It would have been out of Miller Park, for sure. It would have cleared the short porch in Yankee Stadium by a mile, and it might have threatened to splash into the bay in San Francisco.
But Logan Morrison’s high-and-deep smash in the eighth inning on Sunday? At Target Field, that’s just a long, loud single off the 23-foot-high wall. And Morrison didn’t mind a bit.
“It was just good to come through there and get us the W,” Morrison said after his tiebreaking bases-loaded blast delivered a 3-1 victory over the Brewers and ended the Twins’ three-game losing streak. “It’s a homer anywhere else, but oh well. Let’s just draw a line 5 feet up and we’ll be good.”
If the Twins did that, Morrison would have his first grand slam against a lefthander, Milwaukee reliever Boone Logan. But for a team that’s fighting to stay afloat without several of its key members in uniform, a single was enough, especially since RBI against lefties have also been a little scarce for Morrison thus far; the runs that Brian Dozier and Max Kepler scored doubled his total to four.
“Once he’s started to get on track, he’s become the player we thought he’d be. He’ll strike out some, but he’s taking his walks, and he’s been getting some hits. The production has started to come,” Twins manager Paul Molitor said. “When he’s swinging well, I don’t think it bothers him either way, who he’s going to face.”
Facing Jake Odorizzi seemed to bother the Brewers plenty, but that’s pretty standard for the Twins righthander these days. Odorizzi ran his streak of scoreless innings to 15 before Brewers first baseman Jesus Aguilar slugged a high fastball into the second deck in the sixth inning. But that was the lone run he allowed, the fourth time in his past five starts that he has given up no more than one run.
The scoreless-inning streak might be gone, but Odorizzi’s streak of holding batters hitless with runners in scoring position went to 0-for-15, dating to May 3.
“Your biggest pitches are always out of the stretch, so I try to work out of the stretch in my bullpens, just because that’s when it really matters,” Odorizzi said. “[I’m] just making good pitches at the right time, maybe getting some luck, some mis-hits, whatever it may be. As long as they don’t score, I really don’t care how it gets done.”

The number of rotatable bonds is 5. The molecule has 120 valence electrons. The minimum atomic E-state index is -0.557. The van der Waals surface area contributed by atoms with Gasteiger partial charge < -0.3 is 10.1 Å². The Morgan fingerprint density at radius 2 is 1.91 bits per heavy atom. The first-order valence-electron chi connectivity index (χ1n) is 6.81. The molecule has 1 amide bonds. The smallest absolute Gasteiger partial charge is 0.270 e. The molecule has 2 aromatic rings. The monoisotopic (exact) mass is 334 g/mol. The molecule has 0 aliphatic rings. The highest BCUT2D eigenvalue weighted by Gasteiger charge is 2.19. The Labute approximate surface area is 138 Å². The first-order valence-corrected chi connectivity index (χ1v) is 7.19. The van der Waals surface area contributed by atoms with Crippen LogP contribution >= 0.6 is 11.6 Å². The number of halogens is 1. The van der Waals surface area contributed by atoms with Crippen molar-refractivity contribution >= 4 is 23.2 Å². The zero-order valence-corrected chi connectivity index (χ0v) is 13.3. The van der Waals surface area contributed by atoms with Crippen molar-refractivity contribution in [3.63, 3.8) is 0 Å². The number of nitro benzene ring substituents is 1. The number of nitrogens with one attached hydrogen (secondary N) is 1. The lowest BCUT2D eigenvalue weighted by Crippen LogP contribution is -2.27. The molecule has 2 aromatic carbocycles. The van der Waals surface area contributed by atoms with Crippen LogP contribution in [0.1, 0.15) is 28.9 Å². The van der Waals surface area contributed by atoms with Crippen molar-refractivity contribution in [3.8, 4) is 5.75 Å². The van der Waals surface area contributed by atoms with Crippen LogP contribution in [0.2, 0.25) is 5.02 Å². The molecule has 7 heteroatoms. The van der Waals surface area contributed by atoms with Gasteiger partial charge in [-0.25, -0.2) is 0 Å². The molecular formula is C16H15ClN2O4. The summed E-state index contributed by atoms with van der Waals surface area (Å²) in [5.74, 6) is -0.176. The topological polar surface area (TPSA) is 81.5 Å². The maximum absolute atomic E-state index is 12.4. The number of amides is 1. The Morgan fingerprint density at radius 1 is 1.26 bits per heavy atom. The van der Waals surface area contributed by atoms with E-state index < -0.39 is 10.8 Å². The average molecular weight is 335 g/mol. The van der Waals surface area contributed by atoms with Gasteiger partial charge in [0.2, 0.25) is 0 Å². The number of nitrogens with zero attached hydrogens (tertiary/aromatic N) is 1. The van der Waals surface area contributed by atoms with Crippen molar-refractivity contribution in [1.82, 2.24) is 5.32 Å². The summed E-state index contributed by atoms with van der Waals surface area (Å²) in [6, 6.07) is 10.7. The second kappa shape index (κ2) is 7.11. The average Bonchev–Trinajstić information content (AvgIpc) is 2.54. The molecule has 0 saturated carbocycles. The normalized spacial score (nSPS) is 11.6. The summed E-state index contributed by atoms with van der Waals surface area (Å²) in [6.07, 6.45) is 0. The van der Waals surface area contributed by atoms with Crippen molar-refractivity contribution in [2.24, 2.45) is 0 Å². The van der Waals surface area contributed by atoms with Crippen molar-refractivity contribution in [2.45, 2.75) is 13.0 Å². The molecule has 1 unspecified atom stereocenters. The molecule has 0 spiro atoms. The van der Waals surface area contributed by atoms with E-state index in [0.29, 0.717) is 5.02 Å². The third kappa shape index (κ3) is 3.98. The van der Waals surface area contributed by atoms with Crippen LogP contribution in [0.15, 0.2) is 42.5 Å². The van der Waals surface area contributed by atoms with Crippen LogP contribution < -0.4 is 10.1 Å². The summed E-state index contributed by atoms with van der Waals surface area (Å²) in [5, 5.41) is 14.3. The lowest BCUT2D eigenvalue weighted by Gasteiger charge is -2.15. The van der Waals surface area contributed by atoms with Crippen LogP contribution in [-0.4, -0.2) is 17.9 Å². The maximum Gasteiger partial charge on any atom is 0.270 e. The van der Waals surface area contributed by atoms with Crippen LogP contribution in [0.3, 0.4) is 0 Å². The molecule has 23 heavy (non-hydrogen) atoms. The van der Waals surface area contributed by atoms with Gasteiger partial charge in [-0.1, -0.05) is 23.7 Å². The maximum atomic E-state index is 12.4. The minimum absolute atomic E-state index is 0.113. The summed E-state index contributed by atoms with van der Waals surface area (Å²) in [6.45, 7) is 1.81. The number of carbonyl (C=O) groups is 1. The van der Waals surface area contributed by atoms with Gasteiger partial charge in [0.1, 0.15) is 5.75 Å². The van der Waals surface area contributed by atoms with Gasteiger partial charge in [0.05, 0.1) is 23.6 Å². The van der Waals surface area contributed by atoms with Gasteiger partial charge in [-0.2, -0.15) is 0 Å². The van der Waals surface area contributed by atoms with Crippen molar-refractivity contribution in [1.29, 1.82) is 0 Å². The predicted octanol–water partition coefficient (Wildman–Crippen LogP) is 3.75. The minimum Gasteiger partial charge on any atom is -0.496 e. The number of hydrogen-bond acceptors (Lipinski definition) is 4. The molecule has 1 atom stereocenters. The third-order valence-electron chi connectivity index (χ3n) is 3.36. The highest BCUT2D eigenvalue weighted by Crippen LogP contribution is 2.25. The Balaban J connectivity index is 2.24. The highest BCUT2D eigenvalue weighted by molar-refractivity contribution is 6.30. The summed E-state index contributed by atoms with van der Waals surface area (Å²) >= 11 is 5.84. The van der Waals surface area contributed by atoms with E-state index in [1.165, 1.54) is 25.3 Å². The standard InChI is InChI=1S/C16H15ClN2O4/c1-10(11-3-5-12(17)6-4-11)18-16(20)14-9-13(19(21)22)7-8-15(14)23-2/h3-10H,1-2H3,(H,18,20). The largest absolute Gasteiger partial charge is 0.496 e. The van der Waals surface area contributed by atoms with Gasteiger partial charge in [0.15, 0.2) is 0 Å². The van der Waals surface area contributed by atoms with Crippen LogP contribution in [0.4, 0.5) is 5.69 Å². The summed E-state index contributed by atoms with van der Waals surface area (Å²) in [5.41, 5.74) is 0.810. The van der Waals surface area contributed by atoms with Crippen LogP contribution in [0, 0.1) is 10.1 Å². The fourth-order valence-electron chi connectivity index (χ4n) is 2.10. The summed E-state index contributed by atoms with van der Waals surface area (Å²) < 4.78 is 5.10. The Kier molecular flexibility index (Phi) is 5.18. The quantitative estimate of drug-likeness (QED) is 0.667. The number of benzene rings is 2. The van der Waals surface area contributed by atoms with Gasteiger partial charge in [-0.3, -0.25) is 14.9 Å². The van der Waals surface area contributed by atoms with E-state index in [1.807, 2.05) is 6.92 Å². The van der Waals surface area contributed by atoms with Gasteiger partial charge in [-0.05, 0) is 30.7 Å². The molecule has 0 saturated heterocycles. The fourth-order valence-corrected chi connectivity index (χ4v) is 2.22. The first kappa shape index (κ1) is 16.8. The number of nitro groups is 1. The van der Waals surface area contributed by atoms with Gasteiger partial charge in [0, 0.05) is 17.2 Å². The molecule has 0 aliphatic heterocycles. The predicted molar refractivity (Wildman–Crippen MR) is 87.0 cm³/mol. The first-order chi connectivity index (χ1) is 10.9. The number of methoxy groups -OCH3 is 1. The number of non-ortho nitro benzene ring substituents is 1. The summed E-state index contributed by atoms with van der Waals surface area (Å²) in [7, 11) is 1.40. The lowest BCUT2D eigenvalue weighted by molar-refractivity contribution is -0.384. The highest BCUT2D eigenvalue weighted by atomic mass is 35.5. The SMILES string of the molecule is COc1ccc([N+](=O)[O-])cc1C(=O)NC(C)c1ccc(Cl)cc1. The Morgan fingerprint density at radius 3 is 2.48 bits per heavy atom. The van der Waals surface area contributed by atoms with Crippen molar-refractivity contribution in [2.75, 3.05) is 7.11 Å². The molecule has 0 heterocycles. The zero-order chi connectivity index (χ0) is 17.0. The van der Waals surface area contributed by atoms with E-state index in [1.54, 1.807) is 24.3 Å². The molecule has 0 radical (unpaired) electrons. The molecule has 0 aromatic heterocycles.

He prospers off the high fastball, though the one to Aguilar didn’t get high enough. It was a couple of inches above the strike zone, meant to be a waste pitch on an 0-2 count, but Aguilar reached it and crushed his fourth home run of the weekend, just one fewer than Jose Bautista and Josh Donaldson’s Target Field record of five homers in a three-game series.
“I threw him one fastball today,” Odorizzi said with a shrug. “I went with my strength, and he got on top of it.”
But it was his lone blemish, and Taylor Rogers, Ryan Pressly, Addison Reed and Fernando Rodney were effective, too. Odorizzi struck out 10, missing his career high by one, and the Twins whiffed 17 batters in all, the third most in franchise history and most in a game not started by Johan Santana.
The Twins managed only six hits, but a Milwaukee error helped the Twins score the game’s first run, and three walks preceded Morrison’s hit in the eighth.
Byron Buxton singled in the sixth inning, stole second base — his 29th straight successful steal, but first since April 12 — and advanced to third base on a throwing error by catcher Jett Bandy. That forced the Brewers to draw the infield in, and Kepler took advantage by hitting a ground ball just out of Jonathan Villar’s reach at second base, an RBI hit that probably doesn’t happen with the infield back.
“When he gets on base, we know the kind of havoc and chaos he can create,” Morrison said. “Shoot, it’s fun to watch him run.”
It was fun for Morrison to watch the Twins walk, too, because once the Brewers put Dozier, Kepler and Eduardo Escobar (the latter intentionally) without a ball put in play, it cleared the way for him.